The Toledo Repertoire Theatre opens the new year with some edge - an EdgyRepReading to be exact.
The troupe presents David Mamet's Romance Saturday in the Belvedere Room of the Toledo Club.
In its third year, the EdgyRepReading series presents staged readings of shows that deserve an audience but may not have a wide enough appeal to warrant a full production.
Mamet's comedy-drama fits this scenario, as a courtroom situation degenerates into a verbal free-for-all.
Director Barbara Barkan says that Mamet uses verbal and body language to strip away the veneer of civilized behavior and expose the prejudices simmering just beneath the surface.
Romance, she says, takes aim at religious prejudices, homophobia, and the tensions between church and state.
The play is set in a courtroom, where a Jewish chiropractor is being tried on accusations of committing fraud. Suffering from hay fever, the judge has taken too many antihistamines, which first put him to sleep, then cause him to behave in a bizarre manner. The defendant's attorney secretly hates Jews; the prosecutor can't leave a domestic squabble at home; and various other court officials and witnesses have their own observations on the trial and on a Middle East peace conference taking place in their city.
"One of the things the play reveals is how external influences have an impact on what's going on in the courtroom," Barkan says.
Traditional readings generally feature performers sitting on stools, reading the script from the music stand in front of them, but Barkan says she has somewhat departed from tradition.
For one thing, the wood-paneled Belvedere Room has the ambience of a courtroom, allowing the audience to feel as if they are witnessing judicial events.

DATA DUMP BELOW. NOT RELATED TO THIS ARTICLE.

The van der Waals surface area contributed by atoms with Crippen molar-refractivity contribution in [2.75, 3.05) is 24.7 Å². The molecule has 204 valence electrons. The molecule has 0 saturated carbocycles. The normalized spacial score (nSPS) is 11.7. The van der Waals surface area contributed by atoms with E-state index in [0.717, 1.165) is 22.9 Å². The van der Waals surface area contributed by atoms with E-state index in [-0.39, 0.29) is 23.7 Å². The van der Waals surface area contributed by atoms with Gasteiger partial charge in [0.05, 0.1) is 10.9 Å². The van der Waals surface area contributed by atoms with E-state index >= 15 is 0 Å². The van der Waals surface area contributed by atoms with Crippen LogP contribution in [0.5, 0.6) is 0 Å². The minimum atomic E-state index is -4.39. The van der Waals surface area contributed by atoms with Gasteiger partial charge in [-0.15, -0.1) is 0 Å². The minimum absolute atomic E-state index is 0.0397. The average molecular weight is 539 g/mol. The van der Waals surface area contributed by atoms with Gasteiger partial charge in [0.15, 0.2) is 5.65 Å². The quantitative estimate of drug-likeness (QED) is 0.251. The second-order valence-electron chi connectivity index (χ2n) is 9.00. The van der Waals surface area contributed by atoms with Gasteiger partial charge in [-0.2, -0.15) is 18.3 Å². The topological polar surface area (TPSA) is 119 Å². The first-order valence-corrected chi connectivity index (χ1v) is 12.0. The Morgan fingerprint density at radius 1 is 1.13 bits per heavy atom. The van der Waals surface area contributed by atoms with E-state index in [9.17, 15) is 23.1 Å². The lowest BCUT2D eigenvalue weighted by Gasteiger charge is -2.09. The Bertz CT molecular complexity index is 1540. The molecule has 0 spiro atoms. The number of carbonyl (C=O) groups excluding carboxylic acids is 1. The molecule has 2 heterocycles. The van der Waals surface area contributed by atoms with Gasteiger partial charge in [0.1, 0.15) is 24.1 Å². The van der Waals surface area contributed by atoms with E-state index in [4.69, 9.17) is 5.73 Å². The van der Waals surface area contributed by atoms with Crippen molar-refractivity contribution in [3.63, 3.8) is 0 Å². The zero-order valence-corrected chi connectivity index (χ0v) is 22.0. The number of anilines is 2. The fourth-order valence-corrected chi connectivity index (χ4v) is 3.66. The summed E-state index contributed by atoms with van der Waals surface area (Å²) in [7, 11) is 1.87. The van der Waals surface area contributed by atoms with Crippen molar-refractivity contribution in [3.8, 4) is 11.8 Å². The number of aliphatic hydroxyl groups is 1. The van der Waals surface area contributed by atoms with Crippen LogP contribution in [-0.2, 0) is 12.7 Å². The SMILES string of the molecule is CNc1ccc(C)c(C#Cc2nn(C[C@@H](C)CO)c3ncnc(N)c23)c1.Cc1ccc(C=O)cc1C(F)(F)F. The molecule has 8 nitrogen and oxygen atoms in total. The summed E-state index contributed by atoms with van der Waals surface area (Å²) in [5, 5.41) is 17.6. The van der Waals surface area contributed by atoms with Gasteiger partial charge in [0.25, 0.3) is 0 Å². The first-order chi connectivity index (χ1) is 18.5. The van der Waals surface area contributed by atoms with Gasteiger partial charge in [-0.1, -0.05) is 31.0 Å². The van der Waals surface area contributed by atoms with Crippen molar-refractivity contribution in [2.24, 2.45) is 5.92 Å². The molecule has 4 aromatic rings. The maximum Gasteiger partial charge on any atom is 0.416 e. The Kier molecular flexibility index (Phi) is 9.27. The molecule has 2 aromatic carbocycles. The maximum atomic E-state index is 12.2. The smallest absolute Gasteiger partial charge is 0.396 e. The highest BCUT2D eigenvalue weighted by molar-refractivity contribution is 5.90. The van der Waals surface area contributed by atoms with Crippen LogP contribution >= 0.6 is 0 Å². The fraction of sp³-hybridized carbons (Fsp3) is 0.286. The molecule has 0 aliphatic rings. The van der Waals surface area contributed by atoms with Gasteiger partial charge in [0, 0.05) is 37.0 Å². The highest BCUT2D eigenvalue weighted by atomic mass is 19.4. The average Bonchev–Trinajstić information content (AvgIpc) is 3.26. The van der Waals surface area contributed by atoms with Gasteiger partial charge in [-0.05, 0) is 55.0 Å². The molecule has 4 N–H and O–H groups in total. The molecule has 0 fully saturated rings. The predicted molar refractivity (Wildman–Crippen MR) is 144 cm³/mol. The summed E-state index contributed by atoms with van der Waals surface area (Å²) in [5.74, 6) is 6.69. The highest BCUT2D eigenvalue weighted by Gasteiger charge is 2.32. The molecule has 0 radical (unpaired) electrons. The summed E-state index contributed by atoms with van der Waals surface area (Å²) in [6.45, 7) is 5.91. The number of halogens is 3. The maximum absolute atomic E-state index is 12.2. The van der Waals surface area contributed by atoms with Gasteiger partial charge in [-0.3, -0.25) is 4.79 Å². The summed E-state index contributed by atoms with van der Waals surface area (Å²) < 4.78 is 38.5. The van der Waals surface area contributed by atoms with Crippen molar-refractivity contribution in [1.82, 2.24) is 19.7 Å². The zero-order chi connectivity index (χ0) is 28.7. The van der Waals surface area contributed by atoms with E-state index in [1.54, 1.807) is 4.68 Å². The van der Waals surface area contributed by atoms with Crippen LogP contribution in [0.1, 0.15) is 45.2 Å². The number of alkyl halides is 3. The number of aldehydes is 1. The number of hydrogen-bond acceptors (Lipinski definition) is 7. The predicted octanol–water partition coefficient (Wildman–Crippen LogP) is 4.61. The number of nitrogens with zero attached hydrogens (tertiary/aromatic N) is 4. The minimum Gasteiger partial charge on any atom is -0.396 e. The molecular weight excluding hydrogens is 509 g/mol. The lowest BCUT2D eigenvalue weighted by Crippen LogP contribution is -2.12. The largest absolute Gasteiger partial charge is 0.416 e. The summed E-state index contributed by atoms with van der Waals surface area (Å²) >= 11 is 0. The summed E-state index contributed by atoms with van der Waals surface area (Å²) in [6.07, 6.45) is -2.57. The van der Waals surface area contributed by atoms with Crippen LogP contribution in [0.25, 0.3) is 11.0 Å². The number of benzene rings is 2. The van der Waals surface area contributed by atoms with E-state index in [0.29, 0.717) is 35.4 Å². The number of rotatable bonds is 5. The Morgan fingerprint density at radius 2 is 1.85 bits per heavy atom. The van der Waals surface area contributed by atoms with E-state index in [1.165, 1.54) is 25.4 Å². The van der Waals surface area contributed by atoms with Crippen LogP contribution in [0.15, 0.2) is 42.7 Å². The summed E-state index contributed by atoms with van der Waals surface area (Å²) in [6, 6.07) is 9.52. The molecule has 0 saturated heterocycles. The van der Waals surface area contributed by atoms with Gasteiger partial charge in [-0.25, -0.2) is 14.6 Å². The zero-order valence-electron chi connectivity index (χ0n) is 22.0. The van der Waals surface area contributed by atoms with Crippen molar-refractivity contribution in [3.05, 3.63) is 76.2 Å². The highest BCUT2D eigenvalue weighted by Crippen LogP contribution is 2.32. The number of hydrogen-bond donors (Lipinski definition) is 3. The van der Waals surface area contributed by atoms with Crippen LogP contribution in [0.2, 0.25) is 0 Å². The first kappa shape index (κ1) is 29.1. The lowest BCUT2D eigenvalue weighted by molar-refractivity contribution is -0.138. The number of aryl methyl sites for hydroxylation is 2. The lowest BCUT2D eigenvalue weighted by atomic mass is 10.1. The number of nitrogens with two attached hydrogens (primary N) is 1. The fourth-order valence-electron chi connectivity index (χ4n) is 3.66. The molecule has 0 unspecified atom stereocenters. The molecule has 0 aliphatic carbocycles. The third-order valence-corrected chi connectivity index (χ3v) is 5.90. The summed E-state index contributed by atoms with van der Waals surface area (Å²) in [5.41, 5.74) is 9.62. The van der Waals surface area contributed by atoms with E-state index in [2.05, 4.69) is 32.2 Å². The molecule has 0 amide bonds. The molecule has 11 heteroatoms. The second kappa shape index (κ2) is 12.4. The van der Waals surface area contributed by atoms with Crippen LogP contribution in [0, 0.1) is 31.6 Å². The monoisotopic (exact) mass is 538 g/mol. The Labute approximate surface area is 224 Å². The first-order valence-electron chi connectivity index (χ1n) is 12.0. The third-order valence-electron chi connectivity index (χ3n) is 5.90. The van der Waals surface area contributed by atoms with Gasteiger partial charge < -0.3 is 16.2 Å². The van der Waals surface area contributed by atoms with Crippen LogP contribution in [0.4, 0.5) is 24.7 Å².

"I've got some props, some sound effects, and the actors do move around," she says. "I don't like to direct statically."
The cast of Romance comprises Tim Keogh as the doctor, Charles Crockett as the judge, Jeffrey Albright as the prosecutor, Matthew Boland as the prosecutor's friend, Lane Hakel as the defense attorney, Ken Wieland as the bailiff, Brian Weisenberger as the defendant, and Carol Ann Erford as the narrator.
Because Mamet's productions often depend on the lyrical nature of excessive profanity, Barkan says that the play is for mature audiences. She also suggests that because of the setting, business casual attire is appropriate. Despite being in the Toledo Club, non-members are welcome to attend, and a Rep representative will be in the lobby to direct audience members to the appropriate location.
Audience members should not feel shortchanged that Romance is a reading rather than a full production, Barkan says.
Actors really support readings, she says. "We know it doesn't have to be bells and whistles, props and lighting. We know an audience can be engaged by words.
"But [Romance] needs a strong cast, and I've got that."
"Romance" is scheduled Saturday in the Belvedere Room of the Toledo Club. A reception with complimentary hors d'oeuvres begins at 7:30 p.m.; the performance starts at 8. Tickets are $12. Information: 419-243-9277.
Contact Nanciann Cherry at: firstname.lastname@example.org or 419-724-6130.